Face reality - we cannot afford to maintain the infrastructure that holds up this huge, over-blown, over-patched, creaking at the seams, military force. No doubt if you are a member of the services or sitting in a nice office in the ministry of defence this is something you do not want to hear.

All this grandiose talk of capital ships and the aggressive domineering posturing by senior politicians concerning foreign countries. Who pays for it all? Where does the money come from? The coffers are empty.

Reality: the coffers are empty.
 

icstm

Active Member
sorry, been away from here for a while.

Are we sure we are getting F35C and not Bs?

Also electro-magnetic catapults and arrestor wire recovery is an expensive after thought.

Basically for what we are paying, if we had just said from the start we would take a proper carrier and a proper plane, then we would be in a better position that now.

These alterations to planes scupper all defence projects. Typhoon, Nimrod, amour vehicles, etc. If we just got on with it, we would be in a better place.

Eg, just building F16s in the UK rather than building typhoons. Do we really need the best dogfighting aircraft in the world?

HMS Ocean is a great example of spend a little get a lot!

The problem with capital ships is not themselves, but the flotilla they need around them and the expense we spend on those ships T45 anyone?

Our forces are the wrong shape and when we try to address problems we acquire the wrong equipment!

Someone write our foreign policy and then write our defence goals. Then get the directorate of force development to work out what we need.
The trick then is to buy of the shelf are much as you can and to only buy for the troops you can train to use the equipment (Apaches...) and don't over spec the equipment.
 

Rasczak

Distinguished Member
Are we sure we are getting F35C and not Bs?

Also electro-magnetic catapults and arrestor wire recovery is an expensive after thought.
Yes, we are certainly getting the F35C variant. It largely went unreported at the time as the media focused on the loss of HMS ARK ROYAL and the Harriers. But you are quite right about it being a significant change to the design of the Carriers - which is why the SDSR granted a huge budget uplift to the project.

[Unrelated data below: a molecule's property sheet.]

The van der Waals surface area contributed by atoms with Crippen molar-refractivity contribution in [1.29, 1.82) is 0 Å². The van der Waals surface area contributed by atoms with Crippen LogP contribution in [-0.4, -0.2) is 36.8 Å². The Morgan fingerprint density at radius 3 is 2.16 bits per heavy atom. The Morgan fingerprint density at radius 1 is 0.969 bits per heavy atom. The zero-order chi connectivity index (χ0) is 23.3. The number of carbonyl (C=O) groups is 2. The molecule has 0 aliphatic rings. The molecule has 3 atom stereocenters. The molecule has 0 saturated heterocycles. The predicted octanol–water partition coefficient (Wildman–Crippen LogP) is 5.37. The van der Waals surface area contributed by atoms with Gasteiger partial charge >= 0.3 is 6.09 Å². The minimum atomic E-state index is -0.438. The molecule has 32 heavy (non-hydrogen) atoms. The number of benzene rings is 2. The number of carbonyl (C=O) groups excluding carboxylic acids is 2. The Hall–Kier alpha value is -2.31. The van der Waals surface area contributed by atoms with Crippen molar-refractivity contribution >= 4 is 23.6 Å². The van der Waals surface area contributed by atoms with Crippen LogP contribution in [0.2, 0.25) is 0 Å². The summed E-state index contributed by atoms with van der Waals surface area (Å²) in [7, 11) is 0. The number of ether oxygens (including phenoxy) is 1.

Basically for what we are paying, if we had just said from the start we would take a proper carrier and a proper plane, then we would be in a better position that now.

These alterations to planes scupper all defence projects. Typhoon, Nimrod, amour vehicles, etc. If we just got on with it, we would be in a better place.
I agree that we should make a decision and get on with it. But we stretch the projects out to keep jobs in the industrial sector - and then we need to spend more money eliminating obsolescence.
 

icstm

Active Member
are we having to pay any exit fees to either the US or the contractors for not ordering the 35Bs? Now only the Marines are getting them.
 

Rasczak

Distinguished Member
are we having to pay any exit fees to either the US or the contractors for not ordering the 35Bs? Now only the Marines are getting them.
With the UK pulling out I doubt the F35B will continue - especially as much of the bespoke elements for the STOVL version were UK based. The project has already been frozen and given a tough review deadline. I suspect it will be cancelled and the USMC will look for other - more American - designs.

The cost of pulling out of F35B is the wasted 'test' aircraft we have already brought (albeit these can be used to support the UK F35C programme) and the loss of UK jobs and industry as we switch to a predomnantly US purchase. The benefits will be significant though - we buy inter-operability with the US and French carrier forces.
 

Rasczak

Distinguished Member
A little OT but as we have been talking about them...

Liam Fox has cut the steel of HMS PRINCE OF WALES. This ship will be the second of the Queen Elizabeth class carriers that will replace the Invincible class and HMS OCEAN.

:thumbsup: